The files specified in the input and output blocks are resolved on the machine running tbuild, while the paths specified in the commands block within a step are resolved on the builder. The path separators in use must be valid on the machine where the file paths are resolved. So if a Linux builder is added to a working Windows based build system, only the paths in the steps must be changed as long as tbuild is started from a Windows system. If a Linux system runs a job containing input files with Windows paths, the input files will not be found and the script will fail to run.

Job Scheduling

A project may run a job at any time when all of its dependencies are fulfilled. If a job has a file in its input block and the same file is in another job’s output block, the first job will wait for the second to succeed. If two jobs may be dispatched to two different machines and have no dependencies between them, then it is possible that the two jobs will be run at the same time on different machines.

It is possible to force the sequencing of jobs using flags. A flag is an arbitrary string that becomes set upon job completion. If the flag is within a success flags block, the flag is set when the job succeeds. If the flag is within a failure flags block, the flag becomes set when the job fails. A job with a required flags block will not start until all the flags within the block are set and all the input files have been built.

The flags are inherited from a superjob. The success flags and failure flags specified in a superjob become set when the subjob completes as well as the flags specified in the subjob. To prevent the superjob flags from getting set when the subjob completes, use success flag overrides and failure flag overrides blocks. A subjob requires the flags of the superjob and the flags specified in its required flags block. To drop the requirements of the superjob, the required flag overrides block should be used.

Best Practices

Appendix A

This script will set up the environment for Visual Studio 2013 Express tools

# The vs2013 job sets up the environment for Microsoft compilation tools to

# work.

# Use the step set vs2013 environment to set the environment of the job to run

# the VS2013 tools.

# The vs2013 job is used to provide reasonable defaults for the parameters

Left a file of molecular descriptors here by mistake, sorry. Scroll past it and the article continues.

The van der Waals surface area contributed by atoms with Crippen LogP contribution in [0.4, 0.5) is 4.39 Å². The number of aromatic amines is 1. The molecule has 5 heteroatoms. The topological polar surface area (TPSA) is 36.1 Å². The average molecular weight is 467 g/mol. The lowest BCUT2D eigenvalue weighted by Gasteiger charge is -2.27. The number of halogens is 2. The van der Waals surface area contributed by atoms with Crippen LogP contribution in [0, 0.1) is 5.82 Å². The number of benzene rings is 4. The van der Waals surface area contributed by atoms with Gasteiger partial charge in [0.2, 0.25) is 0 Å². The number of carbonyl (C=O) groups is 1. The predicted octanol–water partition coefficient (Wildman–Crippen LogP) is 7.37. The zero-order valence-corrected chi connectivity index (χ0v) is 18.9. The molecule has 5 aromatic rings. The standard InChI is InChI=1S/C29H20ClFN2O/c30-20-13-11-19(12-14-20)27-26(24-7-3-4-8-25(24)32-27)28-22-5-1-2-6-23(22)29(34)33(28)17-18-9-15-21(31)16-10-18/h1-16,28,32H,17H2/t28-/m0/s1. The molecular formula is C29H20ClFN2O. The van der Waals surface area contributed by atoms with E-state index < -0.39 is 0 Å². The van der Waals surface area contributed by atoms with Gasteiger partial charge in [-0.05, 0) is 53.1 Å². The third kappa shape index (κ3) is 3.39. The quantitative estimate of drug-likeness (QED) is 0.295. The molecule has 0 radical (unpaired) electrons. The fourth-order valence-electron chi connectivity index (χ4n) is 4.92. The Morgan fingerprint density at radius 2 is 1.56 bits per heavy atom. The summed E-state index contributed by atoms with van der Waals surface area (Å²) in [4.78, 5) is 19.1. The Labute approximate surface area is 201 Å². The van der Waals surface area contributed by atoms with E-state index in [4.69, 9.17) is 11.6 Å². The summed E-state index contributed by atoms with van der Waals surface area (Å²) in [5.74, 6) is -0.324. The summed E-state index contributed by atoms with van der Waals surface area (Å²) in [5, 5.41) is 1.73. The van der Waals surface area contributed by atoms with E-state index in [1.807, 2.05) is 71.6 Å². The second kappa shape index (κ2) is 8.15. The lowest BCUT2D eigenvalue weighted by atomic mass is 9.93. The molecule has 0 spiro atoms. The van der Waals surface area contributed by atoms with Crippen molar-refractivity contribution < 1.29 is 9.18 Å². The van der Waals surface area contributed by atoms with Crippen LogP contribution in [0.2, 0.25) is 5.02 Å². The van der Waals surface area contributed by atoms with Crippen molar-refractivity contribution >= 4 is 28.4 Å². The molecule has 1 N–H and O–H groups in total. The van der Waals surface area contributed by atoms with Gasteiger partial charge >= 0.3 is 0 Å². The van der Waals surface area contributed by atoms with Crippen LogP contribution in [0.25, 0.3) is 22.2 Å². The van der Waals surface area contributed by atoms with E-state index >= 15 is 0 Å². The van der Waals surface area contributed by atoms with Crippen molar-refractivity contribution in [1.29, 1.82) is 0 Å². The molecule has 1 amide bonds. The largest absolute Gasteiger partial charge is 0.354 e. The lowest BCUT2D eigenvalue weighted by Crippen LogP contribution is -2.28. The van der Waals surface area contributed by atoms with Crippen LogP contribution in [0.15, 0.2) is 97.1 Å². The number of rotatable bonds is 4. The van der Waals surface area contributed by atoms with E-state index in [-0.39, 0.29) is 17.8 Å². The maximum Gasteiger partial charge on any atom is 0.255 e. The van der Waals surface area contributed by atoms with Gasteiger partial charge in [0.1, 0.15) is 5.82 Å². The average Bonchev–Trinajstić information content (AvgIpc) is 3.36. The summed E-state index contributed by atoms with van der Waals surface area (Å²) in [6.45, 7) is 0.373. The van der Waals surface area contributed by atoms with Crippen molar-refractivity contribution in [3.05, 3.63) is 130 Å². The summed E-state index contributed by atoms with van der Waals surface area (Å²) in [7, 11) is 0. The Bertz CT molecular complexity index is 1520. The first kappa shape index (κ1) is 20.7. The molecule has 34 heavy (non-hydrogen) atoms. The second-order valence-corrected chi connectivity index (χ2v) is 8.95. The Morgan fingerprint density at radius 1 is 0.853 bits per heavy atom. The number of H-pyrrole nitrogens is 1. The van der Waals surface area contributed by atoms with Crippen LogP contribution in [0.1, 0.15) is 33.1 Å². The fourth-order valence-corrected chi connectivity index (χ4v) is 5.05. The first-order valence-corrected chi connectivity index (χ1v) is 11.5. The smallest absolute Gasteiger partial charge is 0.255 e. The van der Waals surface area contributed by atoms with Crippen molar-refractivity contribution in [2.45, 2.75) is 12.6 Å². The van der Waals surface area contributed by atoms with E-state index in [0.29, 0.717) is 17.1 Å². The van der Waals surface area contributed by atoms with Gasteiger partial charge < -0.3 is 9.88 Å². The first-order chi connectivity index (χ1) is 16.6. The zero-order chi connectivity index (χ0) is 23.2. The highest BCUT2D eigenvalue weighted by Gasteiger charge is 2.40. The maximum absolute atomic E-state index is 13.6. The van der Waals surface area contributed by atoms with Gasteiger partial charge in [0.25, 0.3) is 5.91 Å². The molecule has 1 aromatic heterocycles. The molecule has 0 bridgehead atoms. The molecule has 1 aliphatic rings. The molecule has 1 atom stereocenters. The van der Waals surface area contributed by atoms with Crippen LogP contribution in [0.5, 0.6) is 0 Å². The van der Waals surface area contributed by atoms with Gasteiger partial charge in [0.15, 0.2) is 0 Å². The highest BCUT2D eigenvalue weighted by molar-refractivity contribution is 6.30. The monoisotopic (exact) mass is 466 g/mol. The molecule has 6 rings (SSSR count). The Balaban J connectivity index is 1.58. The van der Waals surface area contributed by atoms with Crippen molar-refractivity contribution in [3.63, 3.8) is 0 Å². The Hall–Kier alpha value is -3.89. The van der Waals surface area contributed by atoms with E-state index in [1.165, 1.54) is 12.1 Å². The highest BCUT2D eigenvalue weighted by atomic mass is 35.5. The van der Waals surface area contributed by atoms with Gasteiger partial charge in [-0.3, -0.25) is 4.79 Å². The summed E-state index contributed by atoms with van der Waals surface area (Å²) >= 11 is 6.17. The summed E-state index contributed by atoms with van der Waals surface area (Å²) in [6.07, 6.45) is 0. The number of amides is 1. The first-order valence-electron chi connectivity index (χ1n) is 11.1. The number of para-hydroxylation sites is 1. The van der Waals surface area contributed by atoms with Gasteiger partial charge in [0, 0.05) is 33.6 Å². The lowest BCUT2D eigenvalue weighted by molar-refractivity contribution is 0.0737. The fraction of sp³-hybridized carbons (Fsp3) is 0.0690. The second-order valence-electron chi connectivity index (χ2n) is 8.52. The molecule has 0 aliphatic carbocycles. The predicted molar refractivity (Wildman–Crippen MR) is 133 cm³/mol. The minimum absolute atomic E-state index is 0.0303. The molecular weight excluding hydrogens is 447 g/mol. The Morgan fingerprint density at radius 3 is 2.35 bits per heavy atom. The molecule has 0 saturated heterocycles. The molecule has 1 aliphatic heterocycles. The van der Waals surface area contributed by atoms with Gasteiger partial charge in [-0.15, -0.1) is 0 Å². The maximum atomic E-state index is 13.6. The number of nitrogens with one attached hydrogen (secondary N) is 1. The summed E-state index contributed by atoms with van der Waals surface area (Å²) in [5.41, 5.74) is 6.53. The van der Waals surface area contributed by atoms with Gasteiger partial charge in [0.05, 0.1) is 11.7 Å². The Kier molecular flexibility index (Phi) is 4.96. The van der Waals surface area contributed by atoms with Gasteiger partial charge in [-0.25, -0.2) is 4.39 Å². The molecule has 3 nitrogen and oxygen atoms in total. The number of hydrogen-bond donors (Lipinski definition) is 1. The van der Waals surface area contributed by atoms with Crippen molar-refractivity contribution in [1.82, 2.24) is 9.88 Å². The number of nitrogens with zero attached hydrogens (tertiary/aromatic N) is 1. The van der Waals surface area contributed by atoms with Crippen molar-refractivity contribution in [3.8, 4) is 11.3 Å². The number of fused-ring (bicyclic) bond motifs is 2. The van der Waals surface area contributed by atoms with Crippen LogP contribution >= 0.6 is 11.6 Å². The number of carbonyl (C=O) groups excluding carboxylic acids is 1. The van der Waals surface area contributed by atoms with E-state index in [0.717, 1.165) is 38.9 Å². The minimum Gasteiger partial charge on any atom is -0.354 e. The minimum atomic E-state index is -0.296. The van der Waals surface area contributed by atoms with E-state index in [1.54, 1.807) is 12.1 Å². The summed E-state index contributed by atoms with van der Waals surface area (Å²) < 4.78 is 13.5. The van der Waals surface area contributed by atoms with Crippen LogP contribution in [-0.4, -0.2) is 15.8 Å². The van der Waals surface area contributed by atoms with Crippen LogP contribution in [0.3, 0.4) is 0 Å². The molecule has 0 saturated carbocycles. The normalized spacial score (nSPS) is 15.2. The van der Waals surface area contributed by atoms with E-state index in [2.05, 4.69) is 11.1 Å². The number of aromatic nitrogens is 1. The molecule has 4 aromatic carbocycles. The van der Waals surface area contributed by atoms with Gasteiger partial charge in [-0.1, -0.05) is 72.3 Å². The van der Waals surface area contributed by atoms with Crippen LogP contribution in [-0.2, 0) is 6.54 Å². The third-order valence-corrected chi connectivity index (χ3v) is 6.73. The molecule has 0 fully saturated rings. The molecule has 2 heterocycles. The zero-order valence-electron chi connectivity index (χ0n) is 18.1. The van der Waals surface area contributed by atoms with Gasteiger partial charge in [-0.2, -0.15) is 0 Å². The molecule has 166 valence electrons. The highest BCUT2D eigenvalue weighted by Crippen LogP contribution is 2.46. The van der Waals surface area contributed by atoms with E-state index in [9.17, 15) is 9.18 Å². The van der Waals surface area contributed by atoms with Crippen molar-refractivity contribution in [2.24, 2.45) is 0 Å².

# passed to set vs2013 environment; the value names are the same as the

# parameter names.

step set vs2013 environment

parameters

value vs2013 path

value sdk path

value microsoft sdk

value windows sdk

value framework path

value framework64 path

# Must be x86 or x64 (case sensitive)

value cpu

commands

|DevEnvDir=<vs2013 path>Common7\IDE

|ExtensionSdkDir=<microsoft sdk>Windows\v8.1\ExtensionSDKs

|Framework40Version=v4.0

|FrameworkDir=<framework64 path>

|FrameworkDir32=<framework path>

|FrameworkVersion=v4.0.30319

|FrameworkVersion32=v4.0.30319

|INCLUDE=<sdk path>INCLUDE;<windows sdk>include\shared;<windows sdk>include\um\;<windows sdk>include\winrt

|LIB=<sdk path>LIB;<windows sdk>lib\winv6.3\um\<cpu>

|LIBPATH=<framework path>;<sdk path>LIB;<windows sdk>References\CommonConfiguration\Neutral;<microsoft sdk>Windows\v8.1\ExtensionSDKs\Microsoft.VCLibs\12.0\References\CommonConfiguration\neutral

|PATH=prefix=<vs2013 path>Common7\IDE\CommonExtensions\Microsoft\TestWindow;<microsoft sdk>TypeScript\1.0;c:\Program Files\MSBuild\12.0\bin;<vs2013 path>Common7\IDE;<sdk path>BIN;<vs2013 path>Tools;<framework path>v4.0.30319;<sdk path>VCPackages;<windows sdk>bin\<cpu>;<microsoft sdk>Windows\v8.1A\bin\NETFX 4.5.1 Tools;

|VCINSTALLDIR=<sdk path>

|VisualStudioVersion=12.0

|VS120COMNTOOLS=<vs2013 path>Common7\Tools\

|VSINSTALLDIR=<vs2013 path>

|WindowsSdkDir=<windows sdk>

|WindowsSDK ExecutablePath x86=<microsoft sdk>Windows\v8.1A\bin\NETFX 4.5.1 Tools

|WindowsSDK ExecutablePath x64=<microsoft sdk>Windows\v8.1A\bin\NETFX 4.5.1 Tools

job vs2013

data

# If VS2013 is installed in another location, override this job and

# use data overrides to correct the vs2013 path and sdk path variables.

vs2013 path=c:\Program Files\Microsoft Visual Studio 12.0\

sdk path=c:\Program Files\Microsoft Visual Studio 12.0\VC\

# If using an SDK installed in a non-default location, override this

# job and use data overrides to correct the microsoft sdk variable

microsoft sdk=c:\Program Files\Microsoft SDKs\

windows sdk=c:\Program Files\Windows Kits\8.1\

framework path=c:\Windows\Microsoft.NET\Framework\

framework64 path=c:\Windows\Microsoft.NET\Framework\

The above script was written by running vcvarsall.bat in a command prompt and comparing the output of the set command from another command prompt.

The following example script makes use of the above script. Since the imported script does not specify any files, the script may be correctly imported by a script in a different directory.

import ../build/vs2013.tb

step compile source

parameters

value source

commands

cl /c /Fo<source>.obj /c <source>.c

step link source

parameters

list source

value binary

commands

link /OUT:<binary>.exe <source>.obj

job build multi-file hello

data

source file=hello_no_str

source file=strings

binary=hello

steps

set vs2013 environment

vs2013 path

sdk path

microsoft sdk

windows sdk

framework path

framework64 path

cpu

compile source

source file

link source

source file

binary

input

<source file>.c

output

<binary>.exe

Appendix B

The contents of the example source files are as follows:

hello.c:

#include <stdio.h>

int main(int argc,char **argv) {

printf("hello world\n");

}

hello_no_str.c:

#include <stdio.h>

extern char *hello_str;

int main(int argc,char **argv) {

printf("%s\n",hello_str);

}

strings.c:

char *hello_str="Hello world";